Tuesday, June 21, 2016

16C Garden Background - Foreground - Scantily dressed Allegory for the Sense of Smell

Crispin de Passe (1565-1637), Allegory of The Five Senses - Smell.  Here a Woman in a garden explores the smells around her, including flowers & her 2 dogs.  Geometric garden beds can be seen just below her perch on the hill.

Allegorical stories & art are often set in garden suroundings, frequently in or near walled gardens like the print above. The locus amoenus was one of the traditional locations of epic & chivalric literature. Locus amoenus (Latin for "pleasant place") is a literary term which generally referring to an idealized place of safety or comfort, sometimes beautiful, shady parklands or open woods, or at other times, to a group of idyllic garden areas, sometimes with connotations of Eden. A locus amoenus usually has 3 basic elements: trees, grass, & water. 

Dutch garden was the description given to a particular type of rectangular garden space, often enclosed within hedges or walls, even if part of a larger garden or parkland. The garden in this print is enclosed with hedges. The space surrounded by these hedges appears to be laid out in a highly cultivated & geometrical & perhaps symmetrical, fashion, shaped by dense plantings of flowers, & edged with dense & clipped shrubs, sometimes in geometrical patterns.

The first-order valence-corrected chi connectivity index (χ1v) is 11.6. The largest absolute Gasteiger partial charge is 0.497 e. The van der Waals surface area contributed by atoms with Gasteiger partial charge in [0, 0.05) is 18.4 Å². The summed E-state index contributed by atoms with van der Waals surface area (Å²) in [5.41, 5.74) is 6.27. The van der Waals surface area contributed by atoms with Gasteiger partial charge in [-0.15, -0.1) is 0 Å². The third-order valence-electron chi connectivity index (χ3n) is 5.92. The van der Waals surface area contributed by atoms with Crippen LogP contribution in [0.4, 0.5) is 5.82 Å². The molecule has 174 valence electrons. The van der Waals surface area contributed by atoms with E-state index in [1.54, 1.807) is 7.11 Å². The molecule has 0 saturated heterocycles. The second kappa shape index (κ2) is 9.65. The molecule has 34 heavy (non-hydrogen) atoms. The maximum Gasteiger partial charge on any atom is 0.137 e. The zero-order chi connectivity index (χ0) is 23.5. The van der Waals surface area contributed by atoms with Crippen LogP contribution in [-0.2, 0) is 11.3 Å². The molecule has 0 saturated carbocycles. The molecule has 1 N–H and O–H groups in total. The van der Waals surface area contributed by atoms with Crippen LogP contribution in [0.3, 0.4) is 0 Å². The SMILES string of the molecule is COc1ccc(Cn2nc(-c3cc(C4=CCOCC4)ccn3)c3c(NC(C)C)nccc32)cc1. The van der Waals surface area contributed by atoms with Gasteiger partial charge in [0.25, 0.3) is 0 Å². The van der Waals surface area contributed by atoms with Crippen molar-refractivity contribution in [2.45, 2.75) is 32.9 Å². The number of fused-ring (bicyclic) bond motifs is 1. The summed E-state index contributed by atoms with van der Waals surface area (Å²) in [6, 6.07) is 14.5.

The garden in the back of this print has trellised wooden arbors. Trellis arbors ensured privacy & provided shade while attracting birds to fill the air with bird-songs.  Grapes, roses & rosemary in particular were grown over trellises; gilliflowers (carnations, pinks) were trellised in their pots to keep them from falling over. Other types of local flowering vines were also grown that way. Lattices with climbing plants & trellises with climbing plants were used as garden walls, often starting from the back of a turfed bed or seat, & also for arches & pergolas.